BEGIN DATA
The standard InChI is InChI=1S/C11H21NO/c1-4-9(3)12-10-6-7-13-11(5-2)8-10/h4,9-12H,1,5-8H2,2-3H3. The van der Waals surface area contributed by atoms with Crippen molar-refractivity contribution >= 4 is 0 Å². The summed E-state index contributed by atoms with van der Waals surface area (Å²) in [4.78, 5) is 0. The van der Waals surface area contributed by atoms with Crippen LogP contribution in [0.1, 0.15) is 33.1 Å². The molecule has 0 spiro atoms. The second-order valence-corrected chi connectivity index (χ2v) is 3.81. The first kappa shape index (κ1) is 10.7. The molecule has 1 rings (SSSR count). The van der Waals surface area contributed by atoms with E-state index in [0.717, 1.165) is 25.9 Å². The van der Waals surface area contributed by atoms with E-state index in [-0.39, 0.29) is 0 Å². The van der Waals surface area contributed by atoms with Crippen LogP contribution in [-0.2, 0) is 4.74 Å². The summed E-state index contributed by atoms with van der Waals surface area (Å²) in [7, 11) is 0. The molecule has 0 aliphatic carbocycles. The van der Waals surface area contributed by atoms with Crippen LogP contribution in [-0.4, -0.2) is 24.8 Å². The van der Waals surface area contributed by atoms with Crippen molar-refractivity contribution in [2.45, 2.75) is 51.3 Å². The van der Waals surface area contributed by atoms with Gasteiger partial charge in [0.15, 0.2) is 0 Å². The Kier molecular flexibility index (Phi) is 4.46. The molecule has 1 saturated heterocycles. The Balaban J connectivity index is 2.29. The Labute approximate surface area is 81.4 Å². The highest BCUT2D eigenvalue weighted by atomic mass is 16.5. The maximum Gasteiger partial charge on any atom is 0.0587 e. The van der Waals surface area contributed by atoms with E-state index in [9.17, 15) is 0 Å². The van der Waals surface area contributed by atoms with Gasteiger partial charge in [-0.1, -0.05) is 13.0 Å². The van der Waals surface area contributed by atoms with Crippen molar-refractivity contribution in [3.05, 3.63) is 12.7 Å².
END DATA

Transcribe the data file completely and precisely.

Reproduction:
The standard InChI is InChI=1S/C11H21NO/c1-4-9(3)12-10-6-7-13-11(5-2)8-10/h4,9-12H,1,5-8H2,2-3H3. The van der Waals surface area contributed by atoms with Crippen molar-refractivity contribution >= 4 is 0 Å². The summed E-state index contributed by atoms with van der Waals surface area (Å²) in [4.78, 5) is 0. The van der Waals surface area contributed by atoms with Crippen LogP contribution in [0.1, 0.15) is 33.1 Å². The molecule has 0 spiro atoms. The second-order valence-corrected chi connectivity index (χ2v) is 3.81. The first kappa shape index (κ1) is 10.7. The molecule has 1 rings (SSSR count). The van der Waals surface area contributed by atoms with E-state index in [0.717, 1.165) is 25.9 Å². The van der Waals surface area contributed by atoms with E-state index in [-0.39, 0.29) is 0 Å². The van der Waals surface area contributed by atoms with Crippen LogP contribution in [-0.2, 0) is 4.74 Å². The summed E-state index contributed by atoms with van der Waals surface area (Å²) in [7, 11) is 0. The molecule has 0 aliphatic carbocycles. The van der Waals surface area contributed by atoms with Crippen LogP contribution in [-0.4, -0.2) is 24.8 Å². The van der Waals surface area contributed by atoms with Crippen molar-refractivity contribution in [2.45, 2.75) is 51.3 Å². The van der Waals surface area contributed by atoms with Gasteiger partial charge in [0.15, 0.2) is 0 Å². The Kier molecular flexibility index (Phi) is 4.46. The molecule has 1 saturated heterocycles. The Balaban J connectivity index is 2.29. The Labute approximate surface area is 81.4 Å². The highest BCUT2D eigenvalue weighted by atomic mass is 16.5. The maximum Gasteiger partial charge on any atom is 0.0587 e. The van der Waals surface area contributed by atoms with E-state index in [9.17, 15) is 0 Å². The van der Waals surface area contributed by atoms with Gasteiger partial charge in [-0.1, -0.05) is 13.0 Å². The van der Waals surface area contributed by atoms with Crippen molar-refractivity contribution in [3.05, 3.63) is 12.7 Å².